Yesterday, we went to this wedding shindig thing about 90 minutes away. Although I’d been to fourteen weddings in the course of the eighteen months I lived in Pakistan, this was the first Pakistani wedding in the U.S. that I can remember attending. ‘Twas fun, even though we didn’t know most of the people. Actually, my sister and I did a great job of just walking up to people and introducing ourselves. We met lots of new cool people in the process. And whenever I got bored, I amused myself by playing peek-a-boo with all the little kids, or grabbing my sister’s arm and exclaiming, “Aww, look at that cute baby!” Lots of cute babies in attendance. My kinda event. But good Lord! – Pakistani women really need to get out of this immensely unattractive habit of staring, and soon. That I do not find amusing at all.
In hindsight, the most entertaining part of the evening was when I unsuspectingly got waylaid by a group of single-minded aunties. See, here’s how it happened: I walked down to the end of the room to hug a family friend and ask how she was doing. After she had moved on, I was about to take another step when I found my arm firmly grasped by some old lady at the table I was standing next to. Without slackening the grip on my arm, she jerked her chin towards the empty seat next to her, almost physically hauling me into it. Shocked and surprised, I was about to open my mouth to speak, but she beat me to it. As I jerked my arm out of her grip, she directed rapid-fire Urdu questions my way: “Where are you from? Some Muslim country? Do you speak Urdu?”
Oh, great, I thought. And as she and the three other women across from us stared at me expectantly, what came out of my mouth was, “Nahin, maala sirf ligga ligga Urdu raazi,” which, of course means, “No, I only know a little bit of Urdu” – in a mixture of both Urdu AND Pukhtu. Oh yeah, I’m amazingly slick, what can I say.
Thankfully, my sister wandered by just then and was put on the spot as well. The old lady stared at us, looking puzzled. “Where are you from?” she repeated. “Are you from a Muslim country?”
I almost laughed. “I’m from Pakistan,” I said, this time in real Urdu.
“Pakistan?” She peered closely at me. So did the three ladies across from us. “You don’t look Pakistani,” they said doubtfully.
“Really?” I said. “Where did you think I was from?”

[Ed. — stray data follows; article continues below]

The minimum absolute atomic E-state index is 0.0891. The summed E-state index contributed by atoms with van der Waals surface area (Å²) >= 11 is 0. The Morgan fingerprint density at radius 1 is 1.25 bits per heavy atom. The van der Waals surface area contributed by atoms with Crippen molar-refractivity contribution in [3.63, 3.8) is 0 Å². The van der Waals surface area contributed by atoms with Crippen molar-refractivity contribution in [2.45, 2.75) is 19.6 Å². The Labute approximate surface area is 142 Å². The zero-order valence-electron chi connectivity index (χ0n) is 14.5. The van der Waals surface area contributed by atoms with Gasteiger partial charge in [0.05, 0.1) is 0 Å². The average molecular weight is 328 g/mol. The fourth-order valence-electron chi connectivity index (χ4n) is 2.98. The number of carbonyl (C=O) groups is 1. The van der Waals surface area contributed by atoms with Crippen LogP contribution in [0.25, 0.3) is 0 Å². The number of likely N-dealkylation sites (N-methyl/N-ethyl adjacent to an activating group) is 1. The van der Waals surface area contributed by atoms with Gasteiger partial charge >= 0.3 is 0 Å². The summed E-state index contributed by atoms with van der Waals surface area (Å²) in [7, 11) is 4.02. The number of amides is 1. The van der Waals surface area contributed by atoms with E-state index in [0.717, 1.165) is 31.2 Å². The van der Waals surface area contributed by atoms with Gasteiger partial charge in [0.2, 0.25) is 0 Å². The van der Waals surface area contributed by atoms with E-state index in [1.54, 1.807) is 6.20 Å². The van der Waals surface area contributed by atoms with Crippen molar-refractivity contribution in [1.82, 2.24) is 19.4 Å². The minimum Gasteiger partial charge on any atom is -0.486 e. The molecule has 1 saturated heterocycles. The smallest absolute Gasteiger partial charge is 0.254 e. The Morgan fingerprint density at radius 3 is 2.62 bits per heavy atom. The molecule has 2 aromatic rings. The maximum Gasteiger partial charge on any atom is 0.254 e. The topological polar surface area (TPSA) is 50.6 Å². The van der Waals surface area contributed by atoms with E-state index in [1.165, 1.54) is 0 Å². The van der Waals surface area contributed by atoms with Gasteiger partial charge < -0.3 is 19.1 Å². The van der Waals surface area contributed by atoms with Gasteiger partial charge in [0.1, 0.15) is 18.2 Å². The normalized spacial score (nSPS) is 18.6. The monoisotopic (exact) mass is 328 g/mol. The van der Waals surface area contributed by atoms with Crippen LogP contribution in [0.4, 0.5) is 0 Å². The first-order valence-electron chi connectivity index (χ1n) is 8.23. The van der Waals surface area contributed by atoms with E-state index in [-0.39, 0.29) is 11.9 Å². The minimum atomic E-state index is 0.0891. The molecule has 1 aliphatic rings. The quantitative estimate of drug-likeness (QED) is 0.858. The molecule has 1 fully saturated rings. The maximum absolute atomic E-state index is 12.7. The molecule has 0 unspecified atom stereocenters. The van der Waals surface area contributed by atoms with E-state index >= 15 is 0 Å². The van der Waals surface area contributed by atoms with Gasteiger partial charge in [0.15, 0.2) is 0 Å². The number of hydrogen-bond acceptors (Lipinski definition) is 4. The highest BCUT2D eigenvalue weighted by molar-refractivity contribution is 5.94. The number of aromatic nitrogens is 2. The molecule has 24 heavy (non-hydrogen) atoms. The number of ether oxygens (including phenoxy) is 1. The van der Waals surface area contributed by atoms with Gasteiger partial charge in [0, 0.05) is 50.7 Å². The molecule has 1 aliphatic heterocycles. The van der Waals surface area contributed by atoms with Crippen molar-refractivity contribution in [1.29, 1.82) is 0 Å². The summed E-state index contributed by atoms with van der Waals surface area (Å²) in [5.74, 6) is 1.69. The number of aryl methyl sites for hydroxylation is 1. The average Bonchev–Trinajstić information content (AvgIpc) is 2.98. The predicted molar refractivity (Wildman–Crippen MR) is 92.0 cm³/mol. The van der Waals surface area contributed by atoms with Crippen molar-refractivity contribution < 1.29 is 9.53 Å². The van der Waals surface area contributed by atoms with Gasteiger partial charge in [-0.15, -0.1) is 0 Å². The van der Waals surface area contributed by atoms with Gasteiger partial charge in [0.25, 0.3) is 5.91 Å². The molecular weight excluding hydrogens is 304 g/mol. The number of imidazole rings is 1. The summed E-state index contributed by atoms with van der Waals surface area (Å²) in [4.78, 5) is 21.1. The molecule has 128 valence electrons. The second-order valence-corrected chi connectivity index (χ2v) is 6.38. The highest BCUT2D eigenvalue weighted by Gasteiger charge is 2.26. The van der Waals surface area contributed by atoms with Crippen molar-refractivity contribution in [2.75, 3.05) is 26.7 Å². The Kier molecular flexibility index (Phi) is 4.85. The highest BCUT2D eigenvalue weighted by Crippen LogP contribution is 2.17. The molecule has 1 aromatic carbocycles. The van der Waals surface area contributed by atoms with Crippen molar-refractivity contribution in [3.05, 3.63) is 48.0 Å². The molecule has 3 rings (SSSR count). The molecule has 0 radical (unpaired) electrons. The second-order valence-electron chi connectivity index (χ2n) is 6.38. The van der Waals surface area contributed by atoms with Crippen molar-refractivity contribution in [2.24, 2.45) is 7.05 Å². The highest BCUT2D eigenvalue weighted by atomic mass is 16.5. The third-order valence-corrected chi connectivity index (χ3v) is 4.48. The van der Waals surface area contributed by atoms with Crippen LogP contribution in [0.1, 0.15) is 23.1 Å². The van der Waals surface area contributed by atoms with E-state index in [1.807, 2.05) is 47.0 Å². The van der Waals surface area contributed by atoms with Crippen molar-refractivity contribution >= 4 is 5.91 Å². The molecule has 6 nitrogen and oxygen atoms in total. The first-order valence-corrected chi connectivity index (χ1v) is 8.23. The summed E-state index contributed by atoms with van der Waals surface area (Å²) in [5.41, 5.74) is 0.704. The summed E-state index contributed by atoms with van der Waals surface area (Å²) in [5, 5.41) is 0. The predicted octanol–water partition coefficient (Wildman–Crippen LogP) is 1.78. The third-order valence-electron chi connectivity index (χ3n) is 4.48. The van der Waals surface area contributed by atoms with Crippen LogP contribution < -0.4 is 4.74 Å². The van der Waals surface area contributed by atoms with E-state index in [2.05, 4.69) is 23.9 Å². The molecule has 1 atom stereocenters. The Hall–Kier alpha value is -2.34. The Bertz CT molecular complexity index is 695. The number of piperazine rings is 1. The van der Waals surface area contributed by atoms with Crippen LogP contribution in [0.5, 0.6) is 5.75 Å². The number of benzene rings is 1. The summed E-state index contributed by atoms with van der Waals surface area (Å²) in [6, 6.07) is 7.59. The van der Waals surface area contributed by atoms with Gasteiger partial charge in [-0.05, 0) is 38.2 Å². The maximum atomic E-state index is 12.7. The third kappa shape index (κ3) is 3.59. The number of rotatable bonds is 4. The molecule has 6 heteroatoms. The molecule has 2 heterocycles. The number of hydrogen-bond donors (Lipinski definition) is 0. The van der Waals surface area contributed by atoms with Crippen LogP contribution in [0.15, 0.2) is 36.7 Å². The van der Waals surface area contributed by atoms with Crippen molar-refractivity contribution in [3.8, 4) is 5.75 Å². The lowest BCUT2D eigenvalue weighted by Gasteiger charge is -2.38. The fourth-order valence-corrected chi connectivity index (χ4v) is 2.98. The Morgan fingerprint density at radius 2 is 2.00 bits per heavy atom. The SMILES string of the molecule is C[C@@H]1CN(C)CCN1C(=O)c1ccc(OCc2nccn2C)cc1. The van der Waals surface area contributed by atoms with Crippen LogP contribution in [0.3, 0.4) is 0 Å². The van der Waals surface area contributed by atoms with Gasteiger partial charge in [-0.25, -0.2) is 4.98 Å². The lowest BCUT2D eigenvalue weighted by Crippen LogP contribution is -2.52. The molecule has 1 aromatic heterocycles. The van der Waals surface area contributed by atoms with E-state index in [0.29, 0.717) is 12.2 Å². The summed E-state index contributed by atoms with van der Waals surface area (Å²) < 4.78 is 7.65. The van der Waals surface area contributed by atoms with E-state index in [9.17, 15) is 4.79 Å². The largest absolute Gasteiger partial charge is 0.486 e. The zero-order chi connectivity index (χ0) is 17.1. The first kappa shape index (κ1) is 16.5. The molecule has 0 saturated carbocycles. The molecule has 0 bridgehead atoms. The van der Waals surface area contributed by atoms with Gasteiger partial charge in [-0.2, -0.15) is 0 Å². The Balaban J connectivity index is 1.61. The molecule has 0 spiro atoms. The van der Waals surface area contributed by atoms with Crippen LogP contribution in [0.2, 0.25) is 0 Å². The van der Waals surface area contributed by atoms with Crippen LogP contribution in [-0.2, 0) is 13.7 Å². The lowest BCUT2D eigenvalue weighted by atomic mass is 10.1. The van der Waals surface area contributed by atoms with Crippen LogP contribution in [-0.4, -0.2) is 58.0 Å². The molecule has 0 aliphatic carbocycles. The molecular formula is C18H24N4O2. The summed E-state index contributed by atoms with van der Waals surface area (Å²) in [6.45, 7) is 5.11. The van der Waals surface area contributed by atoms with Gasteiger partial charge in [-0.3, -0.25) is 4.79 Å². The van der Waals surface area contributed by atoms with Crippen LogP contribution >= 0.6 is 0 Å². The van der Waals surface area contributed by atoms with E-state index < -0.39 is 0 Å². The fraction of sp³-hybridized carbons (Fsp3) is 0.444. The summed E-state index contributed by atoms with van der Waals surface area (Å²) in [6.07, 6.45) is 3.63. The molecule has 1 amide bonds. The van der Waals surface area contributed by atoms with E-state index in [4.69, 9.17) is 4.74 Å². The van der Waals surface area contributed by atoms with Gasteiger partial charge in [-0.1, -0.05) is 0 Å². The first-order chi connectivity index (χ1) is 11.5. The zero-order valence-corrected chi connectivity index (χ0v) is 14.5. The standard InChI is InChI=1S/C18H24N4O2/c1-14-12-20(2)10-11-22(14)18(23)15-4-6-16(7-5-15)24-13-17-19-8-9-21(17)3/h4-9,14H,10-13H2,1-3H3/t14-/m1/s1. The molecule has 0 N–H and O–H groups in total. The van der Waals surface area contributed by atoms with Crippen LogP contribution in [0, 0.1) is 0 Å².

“No, I’m Pakistani.”
The old lady looked me up and down. “You’re from Karachi, aren’t you?”
“No,” I said, “I’m from _______.”
“_______,” I repeated loudly, with as much patience as I had left. “It’s the name of a village in district Attock.”
“Ohh, Attock!” said the ladies across from us. “We’re from Behboodi [a nearby village]! What’s your father’s name?”
We told them. “Ohh!” they said again, now smiling widely all of a sudden. Everyone knows our father. I’m so glad we have some connections, otherwise I can see how this conversation could have degenerated into misunderstandings and lip-curled vicious remarks as soon as our backs were turned. Or maybe I’m just generalizing. Unfortunately, I do know far too many people like that, though.
“So if you’re from _______, why don’t you at least know how to speak Hindku?” demanded one of the women. The sudden shift from agreeableness to disdain and condescension was too much for me. “I do speak Hindku,” I said with obvious annoyance, gladly reverting to fluent Hindku. “Perhaps if you had started off this conversation with Hindku, we wouldn’t have been having so much trouble.”
The old lady next to me, being a fluent Urdu speaker and a non-villager, was feeling left out of the loop of things by this time. She grabbed my arm again to direct attention her way, moving her hand in a circular gesture to signify my headwrap and scarf. “Why do you wear those so tightly?” she asked. “Doesn’t that cause you any takleef [trouble/annoyance/inconvenience]?”
I resisted an impulse to roll my eyes. “No, it doesn’t cause me any takleef,” I said impatiently, stuttering through my limited Urdu once more. I was trying to explain the concept of hijab to her, and my reasons for wearing it, but my limited Urdu was getting in the way. Not only that, I was distracted by the ladies across the table loudly asking each other, as if we weren’t even there - “Are they single? Or married?”
My sister retorted loudly, “No, we’re not married. We’re in college.”
A few seconds later, we finally managed to escape.
Yes, that was an interesting exchange. As we walked away, my sister laughed, “They probably think we’re so stuck-up – we were trying to speak Urdu with the village women, and talking about how we go to college.”
“Good!” I said irritably. “Serves them right for putting me on the spot like that.”
Usually, I’m known as the queen of sarcastic rejoinders and cold comebacks that result in flustered, embarrassed silence, but it’s awfully difficult to tell someone off if you don’t even speak the same language.
Later in the evening, a girl asked me, “Where are you from?”
“Oh, I came up from the Bay Area,” I replied, my standard response all day, since the majority of the wedding guests were from local towns.
“No, no,” she said, “I mean, what country?”
‘Really?” she said in surprise. “I thought maybe you were Kashmiri. Or Palestinian.”
Hi, my name is Yasmine, and I think I’m starting to have an identity crisis already.
Oh, and the evening only served to confirm that I still need to learn now to gracefully accept compliments. I’ll get it right one of these years, don’t worry.
I’ll put that on my to-do list. Right up there with speaking Urdu without making a fool of myself.